The European Central Bank said its net profit rose strongly last year, as it set aside much less in risk provisions and continued to earn income on Greek debt.
The ECB said in a statement its 2013 bottom-line net profit, after subtracting lower risk provisions, amounted to €1.44 billion, up from €995m a year earlier.
As in previous years, a substantial part of the ECB's profits came from interest income from its Securities Markets Programme or SMP - a controversial scheme for buying up the bonds of countries that are finding it difficult to drum up cash via the financial markets.
But the income from the SMP was down on the previous year.
Overall, net interest income fell to €2.005 billion last year from €2.289 billion a year earlier.
Of that total, the ECB earned €962m from the SMP, including €437m from the holdings of Greek sovereign debt, the central bank said.
The year before, SMP income had amounted to €1.108 billion euros, of which €555m came from the bank's holdings of Greek debt.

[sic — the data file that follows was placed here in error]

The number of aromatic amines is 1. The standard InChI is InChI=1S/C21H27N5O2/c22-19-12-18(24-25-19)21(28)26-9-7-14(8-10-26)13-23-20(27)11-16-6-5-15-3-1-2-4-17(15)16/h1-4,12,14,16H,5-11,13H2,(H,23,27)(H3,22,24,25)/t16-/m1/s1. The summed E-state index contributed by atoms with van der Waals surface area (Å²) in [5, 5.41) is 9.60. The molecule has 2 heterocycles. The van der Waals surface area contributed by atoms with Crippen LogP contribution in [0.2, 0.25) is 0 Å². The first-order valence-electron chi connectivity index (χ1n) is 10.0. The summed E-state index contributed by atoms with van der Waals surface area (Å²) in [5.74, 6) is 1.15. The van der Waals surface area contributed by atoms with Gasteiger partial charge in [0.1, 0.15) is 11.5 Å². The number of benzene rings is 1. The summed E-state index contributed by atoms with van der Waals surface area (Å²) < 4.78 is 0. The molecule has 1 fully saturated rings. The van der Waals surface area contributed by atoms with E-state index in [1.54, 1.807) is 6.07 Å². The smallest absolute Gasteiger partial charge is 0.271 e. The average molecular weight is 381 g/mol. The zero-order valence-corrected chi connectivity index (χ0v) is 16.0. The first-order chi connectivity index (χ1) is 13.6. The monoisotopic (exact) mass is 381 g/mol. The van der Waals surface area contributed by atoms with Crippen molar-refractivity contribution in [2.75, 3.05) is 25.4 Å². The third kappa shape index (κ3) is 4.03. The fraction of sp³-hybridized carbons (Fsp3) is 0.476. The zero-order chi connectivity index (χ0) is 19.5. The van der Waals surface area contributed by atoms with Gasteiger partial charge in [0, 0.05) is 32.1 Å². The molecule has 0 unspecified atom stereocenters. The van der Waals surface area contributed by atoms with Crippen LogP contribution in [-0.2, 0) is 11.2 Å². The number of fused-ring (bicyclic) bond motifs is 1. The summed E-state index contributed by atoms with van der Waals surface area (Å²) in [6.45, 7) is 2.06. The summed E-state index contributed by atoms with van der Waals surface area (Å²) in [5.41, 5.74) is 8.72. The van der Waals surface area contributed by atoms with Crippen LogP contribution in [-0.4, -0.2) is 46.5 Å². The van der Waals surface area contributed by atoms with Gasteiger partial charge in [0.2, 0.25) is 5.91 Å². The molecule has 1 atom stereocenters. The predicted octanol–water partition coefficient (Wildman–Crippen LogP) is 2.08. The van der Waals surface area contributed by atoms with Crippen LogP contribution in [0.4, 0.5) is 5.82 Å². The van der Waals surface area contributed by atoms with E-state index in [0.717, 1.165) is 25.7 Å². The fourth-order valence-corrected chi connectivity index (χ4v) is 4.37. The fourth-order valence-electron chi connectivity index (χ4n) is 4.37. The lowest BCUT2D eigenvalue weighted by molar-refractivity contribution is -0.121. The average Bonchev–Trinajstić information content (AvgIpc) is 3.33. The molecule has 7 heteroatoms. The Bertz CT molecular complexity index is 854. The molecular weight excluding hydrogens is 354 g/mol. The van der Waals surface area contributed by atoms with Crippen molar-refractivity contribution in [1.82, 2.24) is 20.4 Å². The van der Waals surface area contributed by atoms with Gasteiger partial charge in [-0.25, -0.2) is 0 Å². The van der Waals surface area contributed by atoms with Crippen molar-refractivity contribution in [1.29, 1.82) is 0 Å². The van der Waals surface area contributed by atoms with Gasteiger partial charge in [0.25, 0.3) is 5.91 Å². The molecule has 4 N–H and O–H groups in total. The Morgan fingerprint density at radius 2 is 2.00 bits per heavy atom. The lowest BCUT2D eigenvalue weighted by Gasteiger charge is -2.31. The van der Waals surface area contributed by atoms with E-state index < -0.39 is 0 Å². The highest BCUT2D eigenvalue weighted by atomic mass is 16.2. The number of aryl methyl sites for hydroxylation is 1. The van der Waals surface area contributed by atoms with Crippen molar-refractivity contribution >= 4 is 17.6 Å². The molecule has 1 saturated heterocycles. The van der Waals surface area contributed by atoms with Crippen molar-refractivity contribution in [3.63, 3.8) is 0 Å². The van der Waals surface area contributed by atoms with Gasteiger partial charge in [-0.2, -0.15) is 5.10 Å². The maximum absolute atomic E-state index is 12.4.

"The financial result for 2013 reflects the monetary policy stance as well as our commitment to an efficient use of resources and prudent financial management, at a time of increasing responsibilities and tasks entrusted to the ECB," said ECB President Mario Draghi.
The central bank earns income on the investment of its foreign reserve assets, its own funds portfolio, interest income on its share of the total euro banknotes in circulation, and interest income arising from bond holdings.
The ECB decided to set aside just €0.4 billion in risk provisions, down from €1.166 billion a year earlier.
It said it would distribute a total of €1.43 billion of its net profit to the national central banks of the euro area.
It has already distributed €1.37 billion of this to the banks, with the remaining €661m to be transferred tomorrow.